Dear First Minister and Cabinet Secretary
May I ask, respectfully, which image of a white-tailed eagle do you prefer?
And which best represents the aspirations of the Scottish government and its attitude to Scotland’s native wildlife and the environment?
I am writing to you because of the latest in a long line of sickening and illegal poisonings of our “protected” birds of prey – most recently a juvenile white-tailed eagle, complete with satellite tag, on a grouse moor in the Cairngorms National Park. The known incidents of wildlife crimes such as these are numerous and growing by the day, are probably just the tip of the iceberg, and yet there are hardly ever any prosecutions and no realistic deterrent. The idea of any form of effective self-policing by sporting estates is simply laughable – these people clearly think they are above the law.
Despite my home address in the south of England, and in case anybody tries to dismiss my concerns as those of an urbanite who simply doesn’t understand the ways of the countryside, I would like to point out that I have worked for 50 years in wildlife conservation and ecotourism in Scotland. At the age of 17, I began volunteering for the RSPB on its Operation Osprey at Loch Garten. Later, as a graduate research ecologist I spent four years studying arctic terns in Orkney and red-throated divers in Shetland. Then in 1985, as RSPB’s staff photographer, one of the proudest moments of my career was photographing the first white-tailed eagle to fledge in the wild on the isle of Mull, following their re-introduction after a long period of absence in Scotland. Every year, a good proportion of my work programme is spent north of the border. For the last twenty years, I have regularly worked as an onboard naturalist and wildlife guide on live-aboard cruises in the Hebrides, where our guests from all over the world are always thrilled to see a wild white-tailed eagle, and indeed have sometimes made the journey especially for this purpose. I also lead residential wildlife photography workshops in the Highlands for Nikon School UK, and next week I have been invited as a speaker in residence for the Bird Watching and Wildlife Club in Grantown-on-Spey. My point is that wildlife tourism in Scotland is hugely important to the economy of rural and island communities, and there is no better mascot for that than the magnificent white-tailed eagle. You will no doubt be aware of the research from 2010 that showed tourist spending on the isle of Mull amounts to £5 million per year, largely driven by the presence of the eagles. There has been a massive conservation effort over many decades to slowly assist the recovery of this threatened species, and all of this is placed in jeopardy by the selfish actions of a few people and their narrow vested interests. Yet I know that most people I meet in Scotland are rightly very proud of their wildlife heritage and are just as disgusted as I am by these cynical crimes.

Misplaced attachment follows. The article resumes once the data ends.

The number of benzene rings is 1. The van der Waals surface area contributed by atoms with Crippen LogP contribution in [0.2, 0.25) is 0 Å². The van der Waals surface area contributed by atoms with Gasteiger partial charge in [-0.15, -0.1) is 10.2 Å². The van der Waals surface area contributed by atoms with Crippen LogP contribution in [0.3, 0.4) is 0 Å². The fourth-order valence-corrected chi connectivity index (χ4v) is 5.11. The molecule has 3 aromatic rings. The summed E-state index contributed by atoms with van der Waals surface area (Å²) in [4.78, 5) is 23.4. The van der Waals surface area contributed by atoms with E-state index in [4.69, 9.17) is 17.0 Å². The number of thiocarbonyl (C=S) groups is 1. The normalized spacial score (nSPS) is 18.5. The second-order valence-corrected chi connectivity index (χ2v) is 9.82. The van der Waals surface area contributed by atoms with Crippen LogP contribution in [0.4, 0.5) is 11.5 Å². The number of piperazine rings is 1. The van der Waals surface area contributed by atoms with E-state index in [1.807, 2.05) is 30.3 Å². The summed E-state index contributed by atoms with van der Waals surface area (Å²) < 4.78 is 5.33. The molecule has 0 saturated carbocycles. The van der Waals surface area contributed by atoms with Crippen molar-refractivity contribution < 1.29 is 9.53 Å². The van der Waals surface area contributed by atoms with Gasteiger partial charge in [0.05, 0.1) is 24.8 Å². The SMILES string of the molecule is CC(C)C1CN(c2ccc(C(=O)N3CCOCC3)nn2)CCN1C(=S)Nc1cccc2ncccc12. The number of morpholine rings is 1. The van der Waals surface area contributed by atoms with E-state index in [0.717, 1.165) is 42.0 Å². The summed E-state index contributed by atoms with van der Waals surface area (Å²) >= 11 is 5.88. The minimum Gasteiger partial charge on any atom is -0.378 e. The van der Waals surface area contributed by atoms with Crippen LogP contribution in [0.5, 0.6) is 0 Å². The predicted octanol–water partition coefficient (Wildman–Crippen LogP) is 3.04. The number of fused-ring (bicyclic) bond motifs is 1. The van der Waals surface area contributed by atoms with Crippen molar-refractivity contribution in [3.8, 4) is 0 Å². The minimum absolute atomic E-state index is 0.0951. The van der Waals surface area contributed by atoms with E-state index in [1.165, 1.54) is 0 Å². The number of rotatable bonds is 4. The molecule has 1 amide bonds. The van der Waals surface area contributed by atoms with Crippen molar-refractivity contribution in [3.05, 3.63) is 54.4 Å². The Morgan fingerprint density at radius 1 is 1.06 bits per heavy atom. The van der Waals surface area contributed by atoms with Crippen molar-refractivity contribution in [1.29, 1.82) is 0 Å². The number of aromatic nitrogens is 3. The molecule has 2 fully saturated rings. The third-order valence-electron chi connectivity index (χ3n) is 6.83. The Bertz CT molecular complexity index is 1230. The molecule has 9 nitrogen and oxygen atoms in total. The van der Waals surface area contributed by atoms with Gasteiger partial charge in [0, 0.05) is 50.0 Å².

This state of affairs has gone on for too long. Please act immediately to bring an end to the illegal persecution of our birds of prey.
IG address @chrisgomersallwildlife
If you are maddened or saddened by the level of wildlife crime in Scotland’s Cairngorms National Park then please write to First Minister Nicola Sturgeon (firstname.lastname@example.org) and copy in Cabinet Secretary Roseanna Cunningham (CabSecECCLR@gov.scot).